At this point, perhaps the more appropriate past comparison for the Falcons would be the 1973 Oakland Raiders. Atlanta needs to make some noise in the playoffs first.

Should anyone be worried about the Giants mid season slide? No. They always do this. The question is, will they fully recover in time to make a playoff run. That’s not something that will be entirely answered until week 17.

Last year I published a study of the run success of Julius Jones and also Marion Barber, in which for comparison I added, among other good runners, Michael Turner.

Michael Turner. Wikimedia image, CC license, courtesy of the Georgia National Guard.

And now, as it turns out, a common conversation piece in Atlanta talk radio is the notion that Michael Turner is washed up, past his prime and should be replaced. At the time this topic emerged, I didn’t have a data set capable of taking a closer look at the issue. But with Brian Burke releasing his 2011 regular season data set, now I do.

So just how well did he do in 2011?


dwm042@dwm042-desktop:~/perl/nfl$ ./run_success.pl M.Turner ATL 2008
run success rate = 39.9
run 40 succ rate = 48.3
run 3d succ rate = 68.8 ( 11 per 16 plays )
run 4d succ rate = 60.0 ( 3 per 5 plays )
short runs rate = 49.1
dwm042@dwm042-desktop:~/perl/nfl$ ./run_success.pl M.Turner ATL 2009
run success rate = 39.2
run 40 succ rate = 53.4
run 3d succ rate = 66.7 ( 2 per 3 plays )
run 4d succ rate = 0.0 ( 0 per 0 plays )
short runs rate = 46.6
dwm042@dwm042-desktop:~/perl/nfl$ ./run_success.pl M.Turner ATL 2010
run success rate = 36.1
run 40 succ rate = 46.7
run 3d succ rate = 66.7 ( 10 per 15 plays )
run 4d succ rate = 100.0 ( 3 per 3 plays )
short runs rate = 47.3
dwm042@dwm042-desktop:~/perl/nfl$ ./run_success.pl M.Turner ATL 2011
run success rate = 37.8
run 40 succ rate = 46.6
run 3d succ rate = 75.0 ( 9 per 12 plays )
run 4d succ rate = 66.7 ( 2 per 3 plays )
short runs rate = 52.0

His run success rate is either better in 2011 than 2010 (my definition) or about the same as 2010 (the Chase Stuart definition). His third down success rate is high. His short runs rate (percentage runs 2 yards or less) is high, but the Falcons also lost a good guard in 2011. The Falcons could use an upgrade at left tackle, and more toughness at guard.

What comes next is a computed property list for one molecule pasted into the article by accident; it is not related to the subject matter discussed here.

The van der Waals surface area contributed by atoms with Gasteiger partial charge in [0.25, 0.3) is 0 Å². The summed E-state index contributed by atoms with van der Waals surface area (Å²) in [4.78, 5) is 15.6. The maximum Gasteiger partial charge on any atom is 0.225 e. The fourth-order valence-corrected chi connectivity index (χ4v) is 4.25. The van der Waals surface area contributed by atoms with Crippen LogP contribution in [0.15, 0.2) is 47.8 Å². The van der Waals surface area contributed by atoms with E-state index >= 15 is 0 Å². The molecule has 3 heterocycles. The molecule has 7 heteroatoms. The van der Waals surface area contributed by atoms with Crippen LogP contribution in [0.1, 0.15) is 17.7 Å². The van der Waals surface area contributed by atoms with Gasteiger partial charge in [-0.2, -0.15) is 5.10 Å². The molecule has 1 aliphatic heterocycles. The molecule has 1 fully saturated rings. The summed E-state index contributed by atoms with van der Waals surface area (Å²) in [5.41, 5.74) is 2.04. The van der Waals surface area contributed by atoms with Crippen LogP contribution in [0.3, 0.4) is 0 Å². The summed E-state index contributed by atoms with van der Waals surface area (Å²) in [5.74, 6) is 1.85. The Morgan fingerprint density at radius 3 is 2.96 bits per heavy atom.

Now to note, when Marion Barber's short runs rate hit 53%, Dallas let him go. I'm not going to suggest there isn't cause for concern. But it's going to take a better tape hound than me to lock down cause and effect here.

The Falcons are a team geared to play close to the vest football and turn their ball control tendencies into wins late in games. If they lack the core runner to set them up for the late winning drive, they seem, as a team, to lose focus. They weren't ready in 2011 to turn into a pure passing offense. If they decide to part ways with Michael, their plan B had better be well thought out. To this analyst, it's not clear that Michael was "finished" in 2011.

I picked up this book after Greg Cosell gave it a big thumbs up on Rob Rang and Doug Farrar‘s radio show for KJR in Seattle, curious what it might actually say about the NFL draft.

Turns out this book is an update and rewrite of his earlier book, Patriot Reign, and for 11 of the chapters of this book, really has almost nothing to do about the draft, other than teasers spiked throughout the work. One interesting comment about the draft ranking system implemented by Belichick goes:

One of the things that made the system different was that it absolutely required a scout to know his college area or region of coverage in addition to each member of the Patriots’ fifth-three man roster. All reports, without exception, were comparative, and were based on what a given prospect could do vs. any current Patriot playing his position.

As a book, it initially has no sense of overarching storyline, content to wander about the narrative landscape the way a 60 year old grandfather would, telling one story in deep depth and then switching abruptly to another. It follows a variety of points of view. They all do not make much sense until you get to the end, where Michael actually starts talking more in depth about the draft in chapter 12. It finally becomes clear that he has three points of view, all intertwined, that of Belichick, that of Thomas Dimitroff, GM of the Atlanta Falcons, and that of Scott Pioli, GM of the Kansas City Chiefs. But to get there, to the three chapters of new material, he has you read about 11 chapters that I suspect were mostly all told in Patriot Reign.